We remove our shoes at the door, stepping over the threshold onto the worn wood floors. I can feel the smooth and worn boards as I trod were many have before. Inside the temple the sound is soft, as if it too is hushed at the doors. The outside world paused while inside the colorful ancient walls. The older man beside me, takes a deep breath and exhales. “Can you smell a thousand years?”
This is 법주사 Beopjusa temple in 속리산 Songnisan Mountain. It was Built in the 14th year of Silla King Jin-Heung’s reign. Destroyed and rebuilt many times in its long life the temple is a standing testament to Buddhism and strength of Korea.
Although only roughly 15% of the population of South Korea identify as Buddhist, a 40% some precent identifying as unaffiliated. Buddhism is very much ingrained within the culture and history of Korea and its people.
(Lanterns hung for Buddha’s Birthday. From each lantern hangs a wish.)
I stare up at the ceiling, my eyes lost in the weaving patterns and colors that adorn the wood above me. Just above that stacked tiles run up to the heavens, each on sitting higher then the next. Most traditional buildings are build of wood without nails, therefore each pieces of the temple needs the other pieces to stand, relying on unity and harmony.(The colorful paintings that adorn the the temples. )
(Out front of Jogyesa Temple in Seoul during the Lotus Lantern Festival)
The ceilings are made of layers upon layers of interlocking wood, in order to keep the heavy tile roofs up. The end result is a cloud like imagery. Within the wood structures the mokt’ak, a wooden percussion instrument, hit during ceremonies, echoes through the walls of the temples.
(Maguksa Temple in Gongju. This fish imagery hangs by the temple bell.)
(One of the four gate guardians at the entryways to temples)
They are painted in the style called “tanch’ong”. It means red and blue. Not only are the vibrant colors beautiful and rich to look at it preserve the wood from weather and insects. Images of sprits and monk are interlaced with the artwork, reminding people they are on a spiritual journey. Fish are seen as a reminder of the hard work as they never close their eyes.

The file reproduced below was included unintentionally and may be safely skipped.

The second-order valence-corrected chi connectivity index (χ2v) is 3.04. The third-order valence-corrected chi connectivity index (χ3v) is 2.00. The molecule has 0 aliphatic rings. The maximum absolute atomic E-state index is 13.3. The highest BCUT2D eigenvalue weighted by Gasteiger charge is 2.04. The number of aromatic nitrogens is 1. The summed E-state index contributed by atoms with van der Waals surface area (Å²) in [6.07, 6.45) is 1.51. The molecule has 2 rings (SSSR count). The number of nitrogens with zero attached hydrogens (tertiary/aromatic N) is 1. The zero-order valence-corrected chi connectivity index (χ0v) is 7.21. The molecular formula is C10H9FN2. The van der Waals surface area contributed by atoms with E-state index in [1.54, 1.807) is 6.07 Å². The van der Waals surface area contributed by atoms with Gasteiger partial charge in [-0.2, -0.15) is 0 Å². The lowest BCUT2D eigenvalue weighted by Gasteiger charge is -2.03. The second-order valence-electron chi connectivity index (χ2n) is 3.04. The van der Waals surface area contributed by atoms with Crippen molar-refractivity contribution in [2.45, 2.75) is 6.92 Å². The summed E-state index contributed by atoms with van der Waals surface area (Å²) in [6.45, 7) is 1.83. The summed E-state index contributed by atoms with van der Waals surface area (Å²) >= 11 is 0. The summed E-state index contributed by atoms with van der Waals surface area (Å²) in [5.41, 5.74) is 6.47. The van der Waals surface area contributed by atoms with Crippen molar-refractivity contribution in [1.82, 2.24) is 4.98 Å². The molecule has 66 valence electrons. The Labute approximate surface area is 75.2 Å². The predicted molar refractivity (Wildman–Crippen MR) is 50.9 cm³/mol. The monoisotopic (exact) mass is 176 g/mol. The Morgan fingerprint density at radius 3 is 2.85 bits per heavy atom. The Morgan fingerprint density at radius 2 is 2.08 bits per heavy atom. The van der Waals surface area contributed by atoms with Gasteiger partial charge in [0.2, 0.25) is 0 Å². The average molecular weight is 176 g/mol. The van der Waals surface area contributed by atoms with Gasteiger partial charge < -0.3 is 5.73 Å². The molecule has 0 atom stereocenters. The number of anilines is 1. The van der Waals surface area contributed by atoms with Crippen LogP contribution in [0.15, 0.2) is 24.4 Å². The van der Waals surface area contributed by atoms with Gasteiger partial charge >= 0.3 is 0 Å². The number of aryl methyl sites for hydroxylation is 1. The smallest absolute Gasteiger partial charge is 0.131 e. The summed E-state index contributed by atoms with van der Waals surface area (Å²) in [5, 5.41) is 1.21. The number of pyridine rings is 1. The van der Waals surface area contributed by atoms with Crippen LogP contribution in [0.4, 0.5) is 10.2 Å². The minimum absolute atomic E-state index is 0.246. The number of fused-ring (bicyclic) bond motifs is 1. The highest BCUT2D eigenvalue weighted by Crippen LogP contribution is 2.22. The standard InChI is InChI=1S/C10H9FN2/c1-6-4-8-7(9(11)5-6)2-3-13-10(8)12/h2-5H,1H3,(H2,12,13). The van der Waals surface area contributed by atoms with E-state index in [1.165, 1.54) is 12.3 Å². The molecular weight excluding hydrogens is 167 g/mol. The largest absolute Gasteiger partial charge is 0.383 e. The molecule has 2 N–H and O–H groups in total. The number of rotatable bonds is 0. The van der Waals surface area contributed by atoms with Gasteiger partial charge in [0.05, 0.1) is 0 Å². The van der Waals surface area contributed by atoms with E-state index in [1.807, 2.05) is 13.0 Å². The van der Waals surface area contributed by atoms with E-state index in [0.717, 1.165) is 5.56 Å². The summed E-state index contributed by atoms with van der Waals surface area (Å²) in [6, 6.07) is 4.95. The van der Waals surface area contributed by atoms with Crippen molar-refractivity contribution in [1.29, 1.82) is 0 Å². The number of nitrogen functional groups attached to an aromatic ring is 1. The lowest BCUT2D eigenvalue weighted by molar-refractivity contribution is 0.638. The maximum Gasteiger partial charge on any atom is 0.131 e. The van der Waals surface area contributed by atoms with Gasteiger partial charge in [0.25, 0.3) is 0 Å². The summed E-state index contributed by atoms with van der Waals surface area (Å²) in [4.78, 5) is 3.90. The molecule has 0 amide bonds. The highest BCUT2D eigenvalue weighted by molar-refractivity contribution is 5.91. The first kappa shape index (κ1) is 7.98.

(Golden Buddha Statue outside of Beopjusa Temple)
One cannot help but feel the hallow ground of the temples. Buddhism came to Korea around 800 years after Buddha’s death in 372. As it did not discredit or try to overhaul the shamanism that was practiced in the land it blended, the homes of the mountain spirits becoming homes of the temples. Most temples are located deep within the mountains and have shrines to the local mountain spirits.
(Carving of Buddha at Beopjusa Temple)
Buddhism become the state religion during the Goryeo period. However it was repressed during the Joseon era when Neo-Confusionism grew. Persecution of Buddishm grew less a few centuries later after the after Buddhist monks helped repel the Japanese invasions of Korea (1592–98). After the occupation period of Korea and WWII Buddism again grew acceptance, though not with out a few splits in the order and suppression and arguments with the growing Christian population.
(Jogyesa Temple – Buddha’s Birthday Celebration)
(Temple at Donghaksa. This symbol predates the Nazi and is a symbol of peace and harmony in Buddhism. )
May 3rd this year was the day that Buddha’s birthday was
celebrated. This day is called 석가탄신일 (Seokga tansinil), meaning “Buddha’s birthday” or 부처님 오신 날 (Bucheonim osin nal) meaning “the day when the Buddha came”. I went to Seoul the weekend before to attend the Yeon Deung Hoe, Lotus Lantern Festival. 연둥회. There were lights, music, performances and a parade of lanterns. It was simply beautiful. People came from all over the world and many different kinds of Buddhism was exhibited.
(Dragon head lantern and the operators.)
(Dressed in traditional hanbok, woman carry moon lanterns in the parade.)
3:00am. February. I am outside, the dawn light barely a whisper, a promise to come. dank dank dank sounds the mokt’ak. We follow slowly behind the monk bundled in his grey robes, circling. During our temple stay we were invited to awaken at 3 and join the ceremony of the morning. After the monks have risen they meditate together in the temple, chanting, the eternal sound of the mokt’ak beating with each breath. It is beautiful, it is peaceful.
(A wish hanging from a lantern)
(Maguksa at 3 am)
My exploration of Buddhism in Korea has left me wanting more. As I dip my toes into the vast world I am apart of I am finding I wish to swim deeper. There is so much diverse beauty and knowledge, small pieces to the large picture.
I believe that by being fully present in my life with those around me and seeking out people, cultures and ideas different from me, I can really come to understand the story of life. As my world becomes more diverse the more hope for peace I see. I am learning to smell 1000 years.